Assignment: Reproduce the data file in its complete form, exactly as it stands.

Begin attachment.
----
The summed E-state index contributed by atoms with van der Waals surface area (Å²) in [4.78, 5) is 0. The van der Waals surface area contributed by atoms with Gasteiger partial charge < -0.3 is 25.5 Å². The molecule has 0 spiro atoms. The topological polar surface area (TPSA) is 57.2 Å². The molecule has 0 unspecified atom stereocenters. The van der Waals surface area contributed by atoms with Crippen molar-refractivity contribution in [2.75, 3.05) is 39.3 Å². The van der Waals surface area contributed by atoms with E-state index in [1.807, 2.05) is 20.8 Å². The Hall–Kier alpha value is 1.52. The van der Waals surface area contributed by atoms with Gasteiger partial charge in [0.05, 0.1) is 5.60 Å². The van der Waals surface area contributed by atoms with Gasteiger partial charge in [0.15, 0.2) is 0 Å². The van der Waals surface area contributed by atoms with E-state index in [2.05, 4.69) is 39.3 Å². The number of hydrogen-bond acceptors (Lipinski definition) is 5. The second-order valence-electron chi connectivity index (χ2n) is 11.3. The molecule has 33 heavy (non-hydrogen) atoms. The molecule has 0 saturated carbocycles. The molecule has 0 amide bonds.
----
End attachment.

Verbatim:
The summed E-state index contributed by atoms with van der Waals surface area (Å²) in [4.78, 5) is 0. The van der Waals surface area contributed by atoms with Gasteiger partial charge < -0.3 is 25.5 Å². The molecule has 0 spiro atoms. The topological polar surface area (TPSA) is 57.2 Å². The molecule has 0 unspecified atom stereocenters. The van der Waals surface area contributed by atoms with Crippen molar-refractivity contribution in [2.75, 3.05) is 39.3 Å². The van der Waals surface area contributed by atoms with E-state index in [1.807, 2.05) is 20.8 Å². The Hall–Kier alpha value is 1.52. The van der Waals surface area contributed by atoms with Gasteiger partial charge in [0.05, 0.1) is 5.60 Å². The van der Waals surface area contributed by atoms with Gasteiger partial charge in [0.15, 0.2) is 0 Å². The van der Waals surface area contributed by atoms with E-state index in [2.05, 4.69) is 39.3 Å². The number of hydrogen-bond acceptors (Lipinski definition) is 5. The second-order valence-electron chi connectivity index (χ2n) is 11.3. The molecule has 33 heavy (non-hydrogen) atoms. The molecule has 0 saturated carbocycles. The molecule has 0 amide bonds.